During his recent visit to Ananda Village, Swami Kriyananda emphasized certain themes in his Sunday service talks.  Three of the main themes are summarized below. *

Systems and efficiency

Throughout history people have made the mistake of thinking that a community can be created and determined by a system. It isn’t systems that do it; it’s good will. You can have the worst system in the world, and if the people have good will, it will work beautifully. You can have the best system, but if people don’t have good will, it’ll be a disaster.

This is not something that you can put on paper or in a procedure book. You have to learn by osmosis. If people want to start communities, I say “Come and live at Ananda for a while. Learn how we do it.”

The biggest thing that can hurt Ananda’s future is for us to become super efficient. In the history of churches, the movement toward more and more efficiency has resulted in a movement away from devotion to God. Not that efficiency is wrong in itself, but each movement in that direction has its own momentum.

Our priority should always be our relationship with God. As long as Ananda holds to that high principle, it won’t fall.

The secret of right action

You can do impossible things if you realize that you’re not the one doing it. It’s not a question of, “I am doing it.” Don’t define yourself in any terms. I’ve seen that if I don’t define myself as what I’m doing I can do it a hundred times better.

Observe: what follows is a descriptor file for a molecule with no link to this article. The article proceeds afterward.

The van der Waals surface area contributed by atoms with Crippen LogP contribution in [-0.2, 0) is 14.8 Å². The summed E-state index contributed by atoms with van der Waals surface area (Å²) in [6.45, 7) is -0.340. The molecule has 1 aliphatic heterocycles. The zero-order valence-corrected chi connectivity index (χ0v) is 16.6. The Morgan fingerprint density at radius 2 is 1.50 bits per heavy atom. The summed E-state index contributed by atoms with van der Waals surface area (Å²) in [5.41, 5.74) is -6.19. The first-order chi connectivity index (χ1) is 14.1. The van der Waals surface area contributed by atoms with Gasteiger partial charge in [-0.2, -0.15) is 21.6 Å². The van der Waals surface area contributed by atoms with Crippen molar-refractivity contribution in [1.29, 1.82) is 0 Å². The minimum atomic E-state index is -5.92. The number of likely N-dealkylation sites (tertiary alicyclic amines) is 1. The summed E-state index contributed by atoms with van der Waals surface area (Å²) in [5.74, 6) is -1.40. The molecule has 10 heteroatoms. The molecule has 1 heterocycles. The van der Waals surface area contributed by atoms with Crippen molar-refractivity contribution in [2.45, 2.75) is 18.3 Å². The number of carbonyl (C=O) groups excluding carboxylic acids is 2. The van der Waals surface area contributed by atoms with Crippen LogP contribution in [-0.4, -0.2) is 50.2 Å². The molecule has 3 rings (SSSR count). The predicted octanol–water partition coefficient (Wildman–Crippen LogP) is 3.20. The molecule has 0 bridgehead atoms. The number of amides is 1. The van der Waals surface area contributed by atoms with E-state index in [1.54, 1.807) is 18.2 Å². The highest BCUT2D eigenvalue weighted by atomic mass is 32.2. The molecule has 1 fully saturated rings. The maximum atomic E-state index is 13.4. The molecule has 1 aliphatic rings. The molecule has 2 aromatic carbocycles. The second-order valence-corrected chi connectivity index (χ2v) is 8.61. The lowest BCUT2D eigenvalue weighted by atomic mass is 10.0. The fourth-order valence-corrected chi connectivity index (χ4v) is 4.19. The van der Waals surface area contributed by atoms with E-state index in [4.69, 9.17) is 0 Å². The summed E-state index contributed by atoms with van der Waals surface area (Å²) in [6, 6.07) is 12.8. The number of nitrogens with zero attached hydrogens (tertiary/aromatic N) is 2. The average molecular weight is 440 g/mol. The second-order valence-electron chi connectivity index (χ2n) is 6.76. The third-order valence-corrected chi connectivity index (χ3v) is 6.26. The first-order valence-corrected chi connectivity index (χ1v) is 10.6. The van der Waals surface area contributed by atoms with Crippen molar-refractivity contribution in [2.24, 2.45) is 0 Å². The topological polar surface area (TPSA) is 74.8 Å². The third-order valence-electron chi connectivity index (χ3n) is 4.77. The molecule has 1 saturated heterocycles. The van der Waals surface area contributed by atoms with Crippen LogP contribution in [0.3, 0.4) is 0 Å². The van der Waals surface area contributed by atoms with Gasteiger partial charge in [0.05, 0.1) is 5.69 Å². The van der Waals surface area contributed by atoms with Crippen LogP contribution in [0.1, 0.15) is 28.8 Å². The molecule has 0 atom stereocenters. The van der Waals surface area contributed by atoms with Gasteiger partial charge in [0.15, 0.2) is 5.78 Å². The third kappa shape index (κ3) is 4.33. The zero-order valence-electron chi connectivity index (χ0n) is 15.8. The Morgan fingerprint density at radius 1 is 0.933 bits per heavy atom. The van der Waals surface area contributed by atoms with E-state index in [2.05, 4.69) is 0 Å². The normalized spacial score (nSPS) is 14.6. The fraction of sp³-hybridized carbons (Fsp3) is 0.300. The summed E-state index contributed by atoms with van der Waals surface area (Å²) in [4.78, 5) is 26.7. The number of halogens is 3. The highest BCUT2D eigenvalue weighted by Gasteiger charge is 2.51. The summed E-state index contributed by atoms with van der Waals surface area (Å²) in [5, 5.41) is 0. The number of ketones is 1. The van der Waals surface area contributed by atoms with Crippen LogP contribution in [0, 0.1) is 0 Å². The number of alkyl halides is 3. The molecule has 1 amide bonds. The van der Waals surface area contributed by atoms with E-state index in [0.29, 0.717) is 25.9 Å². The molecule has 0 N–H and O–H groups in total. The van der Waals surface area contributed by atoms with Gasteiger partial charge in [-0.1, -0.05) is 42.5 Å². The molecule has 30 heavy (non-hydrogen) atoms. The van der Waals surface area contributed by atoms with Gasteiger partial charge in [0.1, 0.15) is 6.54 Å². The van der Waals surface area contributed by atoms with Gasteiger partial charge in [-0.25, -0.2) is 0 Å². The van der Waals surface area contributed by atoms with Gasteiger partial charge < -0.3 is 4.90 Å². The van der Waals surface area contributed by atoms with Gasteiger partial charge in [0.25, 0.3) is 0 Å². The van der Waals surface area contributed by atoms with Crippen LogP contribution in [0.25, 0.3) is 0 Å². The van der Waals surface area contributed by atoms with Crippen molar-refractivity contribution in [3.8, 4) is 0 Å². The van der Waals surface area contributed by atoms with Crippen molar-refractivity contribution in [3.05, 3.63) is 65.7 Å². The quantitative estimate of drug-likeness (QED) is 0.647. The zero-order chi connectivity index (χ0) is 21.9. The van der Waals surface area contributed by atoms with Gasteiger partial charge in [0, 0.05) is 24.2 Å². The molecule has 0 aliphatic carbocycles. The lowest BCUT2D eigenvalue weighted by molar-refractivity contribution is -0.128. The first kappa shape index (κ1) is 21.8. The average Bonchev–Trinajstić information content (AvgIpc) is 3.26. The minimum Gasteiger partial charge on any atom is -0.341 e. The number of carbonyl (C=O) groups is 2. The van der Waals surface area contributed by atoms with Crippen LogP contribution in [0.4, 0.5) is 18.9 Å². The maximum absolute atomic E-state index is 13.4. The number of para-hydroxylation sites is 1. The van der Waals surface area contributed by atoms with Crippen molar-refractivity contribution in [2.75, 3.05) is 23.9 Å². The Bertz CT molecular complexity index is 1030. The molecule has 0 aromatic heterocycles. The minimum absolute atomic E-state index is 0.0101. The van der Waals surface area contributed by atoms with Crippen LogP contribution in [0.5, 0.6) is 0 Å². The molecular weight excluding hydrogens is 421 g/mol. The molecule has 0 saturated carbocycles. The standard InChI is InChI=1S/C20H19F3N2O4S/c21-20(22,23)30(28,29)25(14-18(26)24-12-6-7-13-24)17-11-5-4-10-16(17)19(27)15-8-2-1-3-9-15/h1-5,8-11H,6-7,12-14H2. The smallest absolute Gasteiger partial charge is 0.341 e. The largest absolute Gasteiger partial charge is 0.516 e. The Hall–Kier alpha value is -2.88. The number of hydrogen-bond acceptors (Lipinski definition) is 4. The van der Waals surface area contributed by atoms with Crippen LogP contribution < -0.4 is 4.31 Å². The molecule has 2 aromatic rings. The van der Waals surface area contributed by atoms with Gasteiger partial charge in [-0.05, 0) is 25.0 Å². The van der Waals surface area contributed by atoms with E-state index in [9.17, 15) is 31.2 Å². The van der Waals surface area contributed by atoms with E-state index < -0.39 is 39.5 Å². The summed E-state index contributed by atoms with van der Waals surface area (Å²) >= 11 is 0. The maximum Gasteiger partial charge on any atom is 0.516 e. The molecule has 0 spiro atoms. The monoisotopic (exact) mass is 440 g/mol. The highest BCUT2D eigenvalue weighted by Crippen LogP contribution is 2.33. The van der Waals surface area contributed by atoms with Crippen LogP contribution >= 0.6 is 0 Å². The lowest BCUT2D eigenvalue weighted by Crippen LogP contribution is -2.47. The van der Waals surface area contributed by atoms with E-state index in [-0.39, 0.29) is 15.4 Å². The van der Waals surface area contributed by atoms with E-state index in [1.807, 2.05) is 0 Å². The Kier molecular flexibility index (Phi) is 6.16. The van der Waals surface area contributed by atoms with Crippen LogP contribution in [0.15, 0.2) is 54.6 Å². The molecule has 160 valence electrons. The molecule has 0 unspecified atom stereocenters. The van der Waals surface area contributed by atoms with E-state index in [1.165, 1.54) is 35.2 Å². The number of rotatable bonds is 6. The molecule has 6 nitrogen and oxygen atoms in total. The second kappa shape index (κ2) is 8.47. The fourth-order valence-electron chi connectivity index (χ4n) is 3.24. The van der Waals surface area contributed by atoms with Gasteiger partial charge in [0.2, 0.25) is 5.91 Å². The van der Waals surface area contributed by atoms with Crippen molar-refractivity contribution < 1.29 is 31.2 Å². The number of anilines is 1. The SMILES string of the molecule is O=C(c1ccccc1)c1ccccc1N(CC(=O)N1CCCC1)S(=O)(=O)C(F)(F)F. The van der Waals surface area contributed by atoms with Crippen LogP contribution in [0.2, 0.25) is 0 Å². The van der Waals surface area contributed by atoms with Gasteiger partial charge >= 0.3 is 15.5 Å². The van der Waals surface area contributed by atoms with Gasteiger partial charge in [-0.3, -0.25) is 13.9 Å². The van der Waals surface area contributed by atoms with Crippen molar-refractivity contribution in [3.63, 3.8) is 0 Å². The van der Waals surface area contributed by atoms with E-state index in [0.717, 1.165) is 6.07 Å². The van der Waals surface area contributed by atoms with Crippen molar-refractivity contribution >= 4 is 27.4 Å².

Whatever you try to do—be it work, hobby, or avocation—instead of studying and learning how it’s done, get into your own center. Try to find that level of reality in yourself from which everything is produced.

At your center, ask God to guide you, to give you the inspiration for whatever you’re trying to do. The more you offer yourself up to Him and let His energy come in—the more you can do anything. Don’t ignore the need to do a thing well, but let your understanding of what it means to do it well come from inside.

This will work in your life if you do two things. Meditate, above all. Second, have the faith to put these things into practice.

“All-Flowing I, I Everywhere”

The deeper you meditate, the more you feel a kindness and sympathy for others. You understand that they are your own, that there’s no difference, except superficially, and that all of us really are one. You become aware that this self, which is you, is everywhere.

In his poem “Samadhi,” Yogananda expresses this truth in the simple line, “All flowing I, I everywhere.” The consciousness of “I” is in every atom, every petal, every leaf. “I” is a part of everything. It’s an absolutely marvelous reality—we’re not giving up the ego at all. We’re expanding it into omnipresence.

Everything in this universe is an expression of God and has to go back to Him, eventually. You have that potential. And so, concentrate on that potential. Always keep in mind that’s where you’re headed. Not ego, but infinite, “I, I, everywhere.”

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